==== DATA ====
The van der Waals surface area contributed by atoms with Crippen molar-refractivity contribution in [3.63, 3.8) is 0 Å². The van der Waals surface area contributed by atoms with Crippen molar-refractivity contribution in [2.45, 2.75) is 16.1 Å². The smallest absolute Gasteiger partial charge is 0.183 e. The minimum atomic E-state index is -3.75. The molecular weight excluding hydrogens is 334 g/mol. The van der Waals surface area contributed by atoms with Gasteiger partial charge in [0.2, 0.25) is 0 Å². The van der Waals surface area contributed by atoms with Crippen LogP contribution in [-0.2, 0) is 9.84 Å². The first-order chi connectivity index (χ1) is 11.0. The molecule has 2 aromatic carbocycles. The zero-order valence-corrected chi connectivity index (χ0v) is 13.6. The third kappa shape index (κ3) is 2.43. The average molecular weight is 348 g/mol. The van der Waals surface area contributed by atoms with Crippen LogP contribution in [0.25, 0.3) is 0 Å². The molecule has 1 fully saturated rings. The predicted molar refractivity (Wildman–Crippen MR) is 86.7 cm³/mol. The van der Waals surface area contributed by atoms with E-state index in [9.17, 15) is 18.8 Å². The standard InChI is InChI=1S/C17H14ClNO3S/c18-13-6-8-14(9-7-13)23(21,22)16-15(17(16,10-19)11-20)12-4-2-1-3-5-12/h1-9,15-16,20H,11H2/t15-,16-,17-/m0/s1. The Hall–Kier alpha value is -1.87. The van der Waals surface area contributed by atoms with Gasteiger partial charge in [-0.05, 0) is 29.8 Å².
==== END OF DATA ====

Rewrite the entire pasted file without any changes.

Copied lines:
The van der Waals surface area contributed by atoms with Crippen molar-refractivity contribution in [3.63, 3.8) is 0 Å². The van der Waals surface area contributed by atoms with Crippen molar-refractivity contribution in [2.45, 2.75) is 16.1 Å². The smallest absolute Gasteiger partial charge is 0.183 e. The minimum atomic E-state index is -3.75. The molecular weight excluding hydrogens is 334 g/mol. The van der Waals surface area contributed by atoms with Gasteiger partial charge in [0.2, 0.25) is 0 Å². The van der Waals surface area contributed by atoms with Crippen LogP contribution in [-0.2, 0) is 9.84 Å². The first-order chi connectivity index (χ1) is 11.0. The molecule has 2 aromatic carbocycles. The zero-order valence-corrected chi connectivity index (χ0v) is 13.6. The third kappa shape index (κ3) is 2.43. The average molecular weight is 348 g/mol. The van der Waals surface area contributed by atoms with Crippen LogP contribution in [0.25, 0.3) is 0 Å². The molecule has 1 fully saturated rings. The predicted molar refractivity (Wildman–Crippen MR) is 86.7 cm³/mol. The van der Waals surface area contributed by atoms with E-state index in [9.17, 15) is 18.8 Å². The standard InChI is InChI=1S/C17H14ClNO3S/c18-13-6-8-14(9-7-13)23(21,22)16-15(17(16,10-19)11-20)12-4-2-1-3-5-12/h1-9,15-16,20H,11H2/t15-,16-,17-/m0/s1. The Hall–Kier alpha value is -1.87. The van der Waals surface area contributed by atoms with Gasteiger partial charge in [-0.05, 0) is 29.8 Å².